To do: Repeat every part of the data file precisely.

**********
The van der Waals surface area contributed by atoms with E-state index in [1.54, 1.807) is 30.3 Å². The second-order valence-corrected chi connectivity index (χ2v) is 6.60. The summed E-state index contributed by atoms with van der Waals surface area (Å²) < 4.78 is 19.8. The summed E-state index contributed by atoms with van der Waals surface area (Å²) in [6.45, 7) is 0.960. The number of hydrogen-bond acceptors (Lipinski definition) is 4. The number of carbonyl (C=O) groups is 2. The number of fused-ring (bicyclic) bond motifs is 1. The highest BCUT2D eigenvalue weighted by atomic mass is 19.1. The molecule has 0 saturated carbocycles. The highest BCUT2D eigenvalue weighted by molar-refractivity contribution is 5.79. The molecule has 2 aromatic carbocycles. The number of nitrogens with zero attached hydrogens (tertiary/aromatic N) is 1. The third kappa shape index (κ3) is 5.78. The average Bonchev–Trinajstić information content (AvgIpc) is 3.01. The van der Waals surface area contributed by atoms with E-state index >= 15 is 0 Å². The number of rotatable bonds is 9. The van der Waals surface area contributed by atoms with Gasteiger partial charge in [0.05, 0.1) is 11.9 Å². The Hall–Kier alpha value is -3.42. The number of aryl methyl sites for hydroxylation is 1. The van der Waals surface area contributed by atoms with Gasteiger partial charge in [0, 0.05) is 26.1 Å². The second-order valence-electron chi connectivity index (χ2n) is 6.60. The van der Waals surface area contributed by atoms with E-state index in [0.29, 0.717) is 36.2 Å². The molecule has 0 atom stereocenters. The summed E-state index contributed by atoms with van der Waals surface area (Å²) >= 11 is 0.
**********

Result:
The van der Waals surface area contributed by atoms with E-state index in [1.54, 1.807) is 30.3 Å². The second-order valence-corrected chi connectivity index (χ2v) is 6.60. The summed E-state index contributed by atoms with van der Waals surface area (Å²) < 4.78 is 19.8. The summed E-state index contributed by atoms with van der Waals surface area (Å²) in [6.45, 7) is 0.960. The number of hydrogen-bond acceptors (Lipinski definition) is 4. The number of carbonyl (C=O) groups is 2. The number of fused-ring (bicyclic) bond motifs is 1. The highest BCUT2D eigenvalue weighted by atomic mass is 19.1. The molecule has 0 saturated carbocycles. The highest BCUT2D eigenvalue weighted by molar-refractivity contribution is 5.79. The molecule has 2 aromatic carbocycles. The number of nitrogens with zero attached hydrogens (tertiary/aromatic N) is 1. The third kappa shape index (κ3) is 5.78. The average Bonchev–Trinajstić information content (AvgIpc) is 3.01. The van der Waals surface area contributed by atoms with E-state index >= 15 is 0 Å². The number of rotatable bonds is 9. The van der Waals surface area contributed by atoms with Gasteiger partial charge in [0.05, 0.1) is 11.9 Å². The Hall–Kier alpha value is -3.42. The number of aryl methyl sites for hydroxylation is 1. The van der Waals surface area contributed by atoms with Gasteiger partial charge in [0, 0.05) is 26.1 Å². The second-order valence-electron chi connectivity index (χ2n) is 6.60. The van der Waals surface area contributed by atoms with E-state index in [0.29, 0.717) is 36.2 Å². The molecule has 0 atom stereocenters. The summed E-state index contributed by atoms with van der Waals surface area (Å²) >= 11 is 0.